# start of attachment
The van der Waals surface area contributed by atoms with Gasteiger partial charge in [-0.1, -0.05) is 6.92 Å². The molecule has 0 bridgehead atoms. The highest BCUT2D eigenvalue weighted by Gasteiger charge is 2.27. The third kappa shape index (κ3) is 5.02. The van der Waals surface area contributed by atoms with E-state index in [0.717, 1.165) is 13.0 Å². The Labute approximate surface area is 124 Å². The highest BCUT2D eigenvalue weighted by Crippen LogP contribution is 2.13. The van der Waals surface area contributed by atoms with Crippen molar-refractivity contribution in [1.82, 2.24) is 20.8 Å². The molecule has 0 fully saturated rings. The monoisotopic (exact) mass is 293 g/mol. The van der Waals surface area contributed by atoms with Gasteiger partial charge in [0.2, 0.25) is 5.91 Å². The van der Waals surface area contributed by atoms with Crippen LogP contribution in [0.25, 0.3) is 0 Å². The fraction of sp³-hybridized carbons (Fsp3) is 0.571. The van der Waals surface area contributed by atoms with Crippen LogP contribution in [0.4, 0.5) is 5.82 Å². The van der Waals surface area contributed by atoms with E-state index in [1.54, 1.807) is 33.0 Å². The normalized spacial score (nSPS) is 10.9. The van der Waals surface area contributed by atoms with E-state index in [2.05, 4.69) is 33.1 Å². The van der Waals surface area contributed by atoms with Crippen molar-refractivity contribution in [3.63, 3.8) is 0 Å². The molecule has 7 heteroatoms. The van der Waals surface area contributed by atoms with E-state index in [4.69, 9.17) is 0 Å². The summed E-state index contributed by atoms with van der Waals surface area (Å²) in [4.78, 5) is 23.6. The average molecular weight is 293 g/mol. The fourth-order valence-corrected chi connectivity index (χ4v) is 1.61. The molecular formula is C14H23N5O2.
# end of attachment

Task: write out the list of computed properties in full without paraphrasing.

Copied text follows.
The van der Waals surface area contributed by atoms with Gasteiger partial charge in [-0.1, -0.05) is 6.92 Å². The molecule has 0 bridgehead atoms. The highest BCUT2D eigenvalue weighted by Gasteiger charge is 2.27. The third kappa shape index (κ3) is 5.02. The van der Waals surface area contributed by atoms with E-state index in [0.717, 1.165) is 13.0 Å². The Labute approximate surface area is 124 Å². The highest BCUT2D eigenvalue weighted by Crippen LogP contribution is 2.13. The van der Waals surface area contributed by atoms with Crippen molar-refractivity contribution in [1.82, 2.24) is 20.8 Å². The molecule has 0 fully saturated rings. The monoisotopic (exact) mass is 293 g/mol. The van der Waals surface area contributed by atoms with Gasteiger partial charge in [0.2, 0.25) is 5.91 Å². The van der Waals surface area contributed by atoms with Crippen LogP contribution in [0.25, 0.3) is 0 Å². The fraction of sp³-hybridized carbons (Fsp3) is 0.571. The van der Waals surface area contributed by atoms with Crippen LogP contribution in [0.4, 0.5) is 5.82 Å². The van der Waals surface area contributed by atoms with E-state index in [1.54, 1.807) is 33.0 Å². The normalized spacial score (nSPS) is 10.9. The van der Waals surface area contributed by atoms with E-state index in [2.05, 4.69) is 33.1 Å². The van der Waals surface area contributed by atoms with Crippen molar-refractivity contribution in [3.63, 3.8) is 0 Å². The molecule has 7 heteroatoms. The van der Waals surface area contributed by atoms with E-state index in [4.69, 9.17) is 0 Å². The summed E-state index contributed by atoms with van der Waals surface area (Å²) in [4.78, 5) is 23.6. The average molecular weight is 293 g/mol. The fourth-order valence-corrected chi connectivity index (χ4v) is 1.61. The molecular formula is C14H23N5O2.